Cohabitation has been a part of the student life since, well, forever. Dorms and university halls are basically the most economical way to house a large number of students. Inadvertently, this style of living also produced a conducive environment to exchange information and ideas.
In fact, some of the greatest inventions and business concepts that people have come up with were thought up in humble student lodgings. Students are brimming with ideas, ready to put new concepts to test and are hungry for like-minded people to share their ideas with. Companies like Facebook and Napster flourished precisely because students wanted to share information with each other and then created platforms to do it.
A mix of luxury student accommodation & dorm lifestyle?
Over time as international student mobility reshaped the student accommodation market student numbers increased considerably and there just wasn’t (and still isn’t) enough purpose-built housing to accommodate the influx. Property developers picked up on this and started constructing and converting buildings on and off campus to keep up with the growing demand.
Most student accommodation was based on an apartment style layout which is ideal for singles or young families but not necessarily conducive for larger groups to interact and share ideas. Traditionally styled apartments don’t really offer much in terms of a communal space for tenants of the building to interact. Luxurious student housing, on the other hand, focuses on building communal spaces. However, tenants in such apartments are still housed in isolated units.
Inspired by the idea of more communal living, some student housing, and multifamily developers are looking at building spaces that mix students with other occupiers. The trend is called Co-Living and it’s been picking up steam in the last few years.
The concept has been around since the 1960’s but has only become a worthwhile investment opportunity for property developers in the last few years. The biggest benefit of this model is that it broadens the market while also increasing profitability by offering a wider range of services and amenities to the tenants.
Communal living – but at a premium price
Co-living is a form of accommodation that encourages a communal style of living by housing a number of people who share common living spaces. The idea is to foster a sense of community by creating an environment where people from different types of backgrounds get to interact with each other. The kitchen and lounge areas become a communal space where all these different types of people can exchange ideas, discuss music and art or just hangout and watch movies. The cost of utilities is normally built into the rental price so there’s only one bill.
One may assume that rent costs would be considerably lower since it’s being shared with a number of people in the house; however, that’s definitely not the case. In fact, most times the rent will be the same if not higher than renting a single bedroom apartment or studio. It seems many young people are willing to pay extra to live with more people to stave off their sense of isolation.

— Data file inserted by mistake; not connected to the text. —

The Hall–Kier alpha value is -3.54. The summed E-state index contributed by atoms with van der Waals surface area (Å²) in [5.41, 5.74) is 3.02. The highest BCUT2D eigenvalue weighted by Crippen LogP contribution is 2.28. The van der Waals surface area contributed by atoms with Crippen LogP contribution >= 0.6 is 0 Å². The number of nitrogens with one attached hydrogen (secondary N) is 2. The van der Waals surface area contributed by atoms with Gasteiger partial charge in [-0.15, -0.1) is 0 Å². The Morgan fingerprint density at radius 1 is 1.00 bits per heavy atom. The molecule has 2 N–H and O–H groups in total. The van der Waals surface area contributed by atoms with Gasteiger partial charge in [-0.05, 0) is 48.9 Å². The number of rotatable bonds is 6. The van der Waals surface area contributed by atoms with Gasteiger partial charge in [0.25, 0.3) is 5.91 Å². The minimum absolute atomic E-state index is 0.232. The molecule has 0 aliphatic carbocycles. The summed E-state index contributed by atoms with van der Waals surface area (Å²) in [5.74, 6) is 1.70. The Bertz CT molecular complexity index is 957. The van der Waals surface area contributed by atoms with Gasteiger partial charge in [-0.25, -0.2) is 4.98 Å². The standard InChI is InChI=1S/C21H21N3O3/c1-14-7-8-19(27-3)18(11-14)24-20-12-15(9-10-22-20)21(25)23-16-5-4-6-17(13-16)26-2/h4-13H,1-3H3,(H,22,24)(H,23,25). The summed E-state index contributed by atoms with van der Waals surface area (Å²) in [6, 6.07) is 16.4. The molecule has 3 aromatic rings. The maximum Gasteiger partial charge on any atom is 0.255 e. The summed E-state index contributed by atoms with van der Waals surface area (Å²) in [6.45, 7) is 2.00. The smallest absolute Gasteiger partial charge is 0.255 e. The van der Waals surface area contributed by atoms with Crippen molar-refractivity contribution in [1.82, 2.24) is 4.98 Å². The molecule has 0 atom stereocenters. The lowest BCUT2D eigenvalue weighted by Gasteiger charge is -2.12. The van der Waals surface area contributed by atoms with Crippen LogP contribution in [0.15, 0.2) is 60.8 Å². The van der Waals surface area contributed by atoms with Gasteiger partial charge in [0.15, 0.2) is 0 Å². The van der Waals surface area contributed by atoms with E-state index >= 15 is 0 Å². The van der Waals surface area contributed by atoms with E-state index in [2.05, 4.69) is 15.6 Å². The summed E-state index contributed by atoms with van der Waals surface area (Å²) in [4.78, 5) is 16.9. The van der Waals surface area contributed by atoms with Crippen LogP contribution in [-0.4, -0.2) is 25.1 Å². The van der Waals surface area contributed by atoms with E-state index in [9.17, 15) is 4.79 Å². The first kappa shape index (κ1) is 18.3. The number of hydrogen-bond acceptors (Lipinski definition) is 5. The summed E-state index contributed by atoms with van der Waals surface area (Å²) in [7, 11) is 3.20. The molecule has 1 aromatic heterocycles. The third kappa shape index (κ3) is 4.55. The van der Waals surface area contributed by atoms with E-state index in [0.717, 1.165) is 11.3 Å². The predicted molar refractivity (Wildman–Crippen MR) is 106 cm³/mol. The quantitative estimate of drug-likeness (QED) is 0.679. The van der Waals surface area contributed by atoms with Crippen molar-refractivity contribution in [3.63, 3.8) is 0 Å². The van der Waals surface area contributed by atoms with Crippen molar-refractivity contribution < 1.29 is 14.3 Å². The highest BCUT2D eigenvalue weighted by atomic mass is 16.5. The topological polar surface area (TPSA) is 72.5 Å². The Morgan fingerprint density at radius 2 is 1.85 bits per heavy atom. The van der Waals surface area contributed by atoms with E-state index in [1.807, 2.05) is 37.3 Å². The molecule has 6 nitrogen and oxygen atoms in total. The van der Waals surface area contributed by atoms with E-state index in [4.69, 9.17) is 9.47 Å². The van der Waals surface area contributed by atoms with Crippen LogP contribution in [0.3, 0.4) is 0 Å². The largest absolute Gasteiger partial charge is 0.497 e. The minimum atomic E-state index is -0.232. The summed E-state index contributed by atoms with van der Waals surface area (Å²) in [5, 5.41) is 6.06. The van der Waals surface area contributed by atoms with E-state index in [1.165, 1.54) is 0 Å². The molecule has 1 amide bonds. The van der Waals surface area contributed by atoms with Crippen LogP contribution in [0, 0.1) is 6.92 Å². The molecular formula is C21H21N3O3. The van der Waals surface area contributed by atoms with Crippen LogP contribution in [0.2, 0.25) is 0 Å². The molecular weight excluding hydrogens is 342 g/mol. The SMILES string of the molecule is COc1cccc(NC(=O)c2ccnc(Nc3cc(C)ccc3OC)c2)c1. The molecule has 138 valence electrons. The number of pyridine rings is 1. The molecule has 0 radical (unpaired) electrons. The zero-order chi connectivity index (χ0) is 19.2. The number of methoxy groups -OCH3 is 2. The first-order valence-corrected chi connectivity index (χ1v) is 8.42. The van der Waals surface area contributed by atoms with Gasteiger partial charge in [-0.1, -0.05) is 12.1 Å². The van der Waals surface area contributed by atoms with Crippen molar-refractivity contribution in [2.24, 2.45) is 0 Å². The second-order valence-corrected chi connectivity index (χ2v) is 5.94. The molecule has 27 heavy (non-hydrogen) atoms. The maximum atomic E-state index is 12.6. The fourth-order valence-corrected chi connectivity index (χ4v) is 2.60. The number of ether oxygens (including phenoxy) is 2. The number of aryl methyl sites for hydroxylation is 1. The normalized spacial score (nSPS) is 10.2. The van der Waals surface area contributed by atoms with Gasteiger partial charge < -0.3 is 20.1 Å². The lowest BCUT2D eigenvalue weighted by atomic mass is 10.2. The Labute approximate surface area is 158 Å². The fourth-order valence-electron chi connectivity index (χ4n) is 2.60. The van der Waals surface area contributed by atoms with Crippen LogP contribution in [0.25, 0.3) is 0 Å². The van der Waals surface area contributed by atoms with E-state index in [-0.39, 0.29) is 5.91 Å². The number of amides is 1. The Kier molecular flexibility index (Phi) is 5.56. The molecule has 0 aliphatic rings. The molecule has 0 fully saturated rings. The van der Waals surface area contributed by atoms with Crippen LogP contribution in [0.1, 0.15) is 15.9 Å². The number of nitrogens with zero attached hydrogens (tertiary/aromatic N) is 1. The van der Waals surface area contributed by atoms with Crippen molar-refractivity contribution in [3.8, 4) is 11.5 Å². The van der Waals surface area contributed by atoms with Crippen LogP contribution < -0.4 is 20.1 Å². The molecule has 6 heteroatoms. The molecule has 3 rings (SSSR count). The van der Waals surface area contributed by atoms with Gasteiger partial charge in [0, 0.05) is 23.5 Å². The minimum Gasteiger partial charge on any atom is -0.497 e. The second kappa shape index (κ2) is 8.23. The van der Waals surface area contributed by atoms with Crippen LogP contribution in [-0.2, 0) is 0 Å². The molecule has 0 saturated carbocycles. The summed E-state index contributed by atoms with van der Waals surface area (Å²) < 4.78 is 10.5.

They live in virtual worlds and have tons of friends on Facebook and Instagram but are lacking real-life interactions. In places like New York, they travel to work on the subway and wear earphones and don’t talk to anyone. After work, many go straight home and continue this routine in one of the busiest cities on the planet but end up being lonelier than most. By adopting elements of a communal lifestyle they are able to regain the social element even if it’s just sharing breakfast with other like-minded individuals.
Noteworthy developments and ideas for industry leaders
Co-living is often referred to as ‘dorms for grown ups’ but companies like Common, The Collective and WeLive feel that it’s much more than that. Brad Hargreaves, Founder & Chief Executive Officer of Common says “The biggest misunderstanding of co-living is people think it’s this totally new crazy and radical thing. It’s not. People have been living with roommates for a really long time. That’s how so many people in cities live. Really what we are doing is just taking this way of living and making it better, designing an experience for what people are already doing.”
Brad Hargreaves may have been on to something because it seems the co-living trend is no longer limited to just start ups or boutique developers anymore. Premier real estate investment firm Property Markets Group (PMG) is now getting in on the action with plans to build 3,500 units over the next five years which will focus on small private spaces and more common areas to encourage greater communal interaction.
Co-working company WeWork has now branched into the co-living sector with their subsidiary WeLive. They did have grand plans expand in 2017 however, after deliberation it seems they have scaled back their original plans. Nonetheless they and many other developers still see great potential in this growing trend and are looking to capitalise.
What’s your take on this?
As the co-living concept is still in its early stages it’s difficult to assume whether it will grow into something much larger or simply remain a niche model. However, it does present a new type of opportunity for property developers and it’s definitely something to keep an eye on. Where do you see it going? Let us know what you think on LinkedIn or Twitter.